The final box on this sheet is all about setting goals. Goals provide a direction for the year and a framework from which we decide on subjects to study and what purchases we need to make.
While the “strengths” and “to improve” boxes provide us with specific areas where a child needs enrichment or extra help, the goals box includes those areas plus a broader academic scope. So how should we go about setting goals?
Goals should be specific and measurable.
The first hallmark of a great goal is that you address a specific area and decide how you will determine your success.
- Not a great goal: Olivia will learn to write.
- Good goal: Olivia will write four days a week, focusing on outlining, research skills, summarizing, adding style, narrative form, and poetry.
At the end of the year you can look at your record sheet and will be able to see if the second goal was met — the specific action can be measured with “Yes, we did do it four days a week and we did focus on those listed skills.”
Goals should focus on behaviors and not outcomes.
Remember we are starting with a person here, right? When it all comes down to it, we can’t make them eat, sleep, or learn according to our desires or timetable. So I like to focus goals on what I can control — the behaviors or habits — and not the outcome.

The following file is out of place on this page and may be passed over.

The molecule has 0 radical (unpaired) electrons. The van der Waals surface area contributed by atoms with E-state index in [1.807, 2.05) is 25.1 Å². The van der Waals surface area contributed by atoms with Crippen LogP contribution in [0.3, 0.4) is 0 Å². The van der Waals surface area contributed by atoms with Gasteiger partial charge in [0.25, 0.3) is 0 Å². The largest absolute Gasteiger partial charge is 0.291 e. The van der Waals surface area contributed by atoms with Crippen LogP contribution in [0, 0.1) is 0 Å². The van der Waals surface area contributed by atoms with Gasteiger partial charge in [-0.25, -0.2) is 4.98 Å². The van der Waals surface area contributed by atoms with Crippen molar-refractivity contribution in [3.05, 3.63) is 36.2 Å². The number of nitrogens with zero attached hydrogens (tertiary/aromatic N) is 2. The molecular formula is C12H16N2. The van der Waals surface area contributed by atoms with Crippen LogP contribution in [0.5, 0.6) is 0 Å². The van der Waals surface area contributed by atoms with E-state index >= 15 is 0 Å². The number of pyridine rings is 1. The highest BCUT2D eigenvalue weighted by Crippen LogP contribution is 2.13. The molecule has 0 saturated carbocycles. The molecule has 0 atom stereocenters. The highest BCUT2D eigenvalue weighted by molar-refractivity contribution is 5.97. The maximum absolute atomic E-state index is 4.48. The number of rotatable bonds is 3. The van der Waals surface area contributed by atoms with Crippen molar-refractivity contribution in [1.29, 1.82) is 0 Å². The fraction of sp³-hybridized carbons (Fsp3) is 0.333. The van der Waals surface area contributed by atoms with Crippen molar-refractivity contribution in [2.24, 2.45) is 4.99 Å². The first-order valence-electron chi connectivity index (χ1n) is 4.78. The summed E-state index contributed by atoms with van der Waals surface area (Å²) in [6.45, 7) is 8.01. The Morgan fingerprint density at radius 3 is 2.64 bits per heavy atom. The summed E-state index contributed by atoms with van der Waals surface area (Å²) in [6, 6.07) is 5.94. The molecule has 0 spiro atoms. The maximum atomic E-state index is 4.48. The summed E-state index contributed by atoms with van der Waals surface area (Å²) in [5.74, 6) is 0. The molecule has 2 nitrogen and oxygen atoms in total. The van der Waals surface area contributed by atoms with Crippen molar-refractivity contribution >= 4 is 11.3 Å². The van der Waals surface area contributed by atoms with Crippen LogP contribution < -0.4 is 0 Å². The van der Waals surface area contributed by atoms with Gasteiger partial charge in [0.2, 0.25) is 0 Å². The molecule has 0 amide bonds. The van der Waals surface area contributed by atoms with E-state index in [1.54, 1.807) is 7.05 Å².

- Not a great goal: Olivia will memorize the multiplication tables (12×12) by May 2015.
- Good goal: Olivia will spend 15 minutes a day, four days a week using resources to practice her multiplication facts.
In the first goal you really have no control and are possibly setting everyone up for failure. The second goal you have complete control over — possibly requiring some creativity on your part to make the process interesting. Which goal is more likely to lead to success? In my house, the first one is only going to provide stress for everyone. We can rock that second goal and have fun doing it.
Another thing to consider is including your child in the goal making process. This is especially important for older students who should have some input into what they are learning, and it teaches goal-setting and self-evaluation.
Goals should focus on learning and not just completion
This is why we homeschool, right? So we can focus on the person and be sure that they have an individualized learning experience.
- Not a great goal: Olivia will complete Math-U-See Gamma by May 2015.
- Good goal: Olivia will score at least a 90% on each test in MUS Gamma before moving on to the next chapter.
The first goal does not guarantee learning — only that the box was checked. The second goal focuses on the mastery of the mathematics skills presented in the curriculum, as evaluated by the testing tool provided.
If Olivia has not mastered that material by May 2015, then that goal will continue on next year’s sheet. The purpose is not to “complete the fourth grade book,” but to master the material presented no matter how long (or short) a time that takes.
More Great Reading On Persons and Goals
Classically Charlotte: Children are Born Persons — Mystie discusses Charlotte Mason’s first principle of education, which is relevant no matter which method of homeschooling you use.
How to Make Homeschool Resolutions You Can Keep — More from me on goals. Includes additional tips on implementing the goals.
Flinging Wide the Doors of Learning: Why I am Forgetting About Results as I Homeschool My Kids — Sarah talks eloquently about focusing on the process and not outcomes.
Big Picture Goals – Goes beyond goals for a specific year to address goals for the entire homeschool journey.
So how do you go about setting goals? What questions do you have about goal setting?